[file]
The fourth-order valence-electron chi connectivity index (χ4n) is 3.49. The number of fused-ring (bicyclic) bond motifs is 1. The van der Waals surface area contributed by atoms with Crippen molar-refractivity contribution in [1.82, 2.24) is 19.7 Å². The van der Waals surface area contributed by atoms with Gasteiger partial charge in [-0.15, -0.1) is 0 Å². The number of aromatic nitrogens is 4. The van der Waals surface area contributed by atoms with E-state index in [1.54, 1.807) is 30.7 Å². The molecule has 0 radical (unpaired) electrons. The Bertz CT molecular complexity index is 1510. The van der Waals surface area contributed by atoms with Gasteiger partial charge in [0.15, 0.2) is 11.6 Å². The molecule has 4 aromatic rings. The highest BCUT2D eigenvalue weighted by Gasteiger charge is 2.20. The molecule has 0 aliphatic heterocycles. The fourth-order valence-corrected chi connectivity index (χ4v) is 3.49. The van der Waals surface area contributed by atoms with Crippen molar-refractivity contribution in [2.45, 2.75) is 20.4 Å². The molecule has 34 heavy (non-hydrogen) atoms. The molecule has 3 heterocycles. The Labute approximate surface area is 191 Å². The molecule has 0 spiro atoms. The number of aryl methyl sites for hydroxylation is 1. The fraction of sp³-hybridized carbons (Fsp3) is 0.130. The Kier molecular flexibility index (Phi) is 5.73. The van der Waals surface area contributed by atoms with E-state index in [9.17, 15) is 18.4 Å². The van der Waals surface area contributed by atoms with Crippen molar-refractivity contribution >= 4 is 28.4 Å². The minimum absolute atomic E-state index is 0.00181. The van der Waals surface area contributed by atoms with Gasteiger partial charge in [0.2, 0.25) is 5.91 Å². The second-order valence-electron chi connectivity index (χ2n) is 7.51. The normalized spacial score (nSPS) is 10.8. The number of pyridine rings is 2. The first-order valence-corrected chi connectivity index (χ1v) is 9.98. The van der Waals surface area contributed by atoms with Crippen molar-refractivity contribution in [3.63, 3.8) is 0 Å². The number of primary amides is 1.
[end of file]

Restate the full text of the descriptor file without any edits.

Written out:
The fourth-order valence-electron chi connectivity index (χ4n) is 3.49. The number of fused-ring (bicyclic) bond motifs is 1. The van der Waals surface area contributed by atoms with Crippen molar-refractivity contribution in [1.82, 2.24) is 19.7 Å². The van der Waals surface area contributed by atoms with Gasteiger partial charge in [-0.15, -0.1) is 0 Å². The number of aromatic nitrogens is 4. The van der Waals surface area contributed by atoms with E-state index in [1.54, 1.807) is 30.7 Å². The molecule has 0 radical (unpaired) electrons. The Bertz CT molecular complexity index is 1510. The van der Waals surface area contributed by atoms with Gasteiger partial charge in [0.15, 0.2) is 11.6 Å². The molecule has 4 aromatic rings. The highest BCUT2D eigenvalue weighted by Gasteiger charge is 2.20. The molecule has 0 aliphatic heterocycles. The fourth-order valence-corrected chi connectivity index (χ4v) is 3.49. The van der Waals surface area contributed by atoms with Crippen molar-refractivity contribution in [2.45, 2.75) is 20.4 Å². The molecule has 34 heavy (non-hydrogen) atoms. The molecule has 3 heterocycles. The Labute approximate surface area is 191 Å². The molecule has 0 spiro atoms. The number of aryl methyl sites for hydroxylation is 1. The fraction of sp³-hybridized carbons (Fsp3) is 0.130. The Kier molecular flexibility index (Phi) is 5.73. The van der Waals surface area contributed by atoms with E-state index in [9.17, 15) is 18.4 Å². The van der Waals surface area contributed by atoms with Crippen molar-refractivity contribution >= 4 is 28.4 Å². The minimum absolute atomic E-state index is 0.00181. The van der Waals surface area contributed by atoms with Gasteiger partial charge in [0.2, 0.25) is 5.91 Å². The second-order valence-electron chi connectivity index (χ2n) is 7.51. The normalized spacial score (nSPS) is 10.8. The number of pyridine rings is 2. The first-order valence-corrected chi connectivity index (χ1v) is 9.98. The van der Waals surface area contributed by atoms with Crippen molar-refractivity contribution in [3.63, 3.8) is 0 Å². The number of primary amides is 1.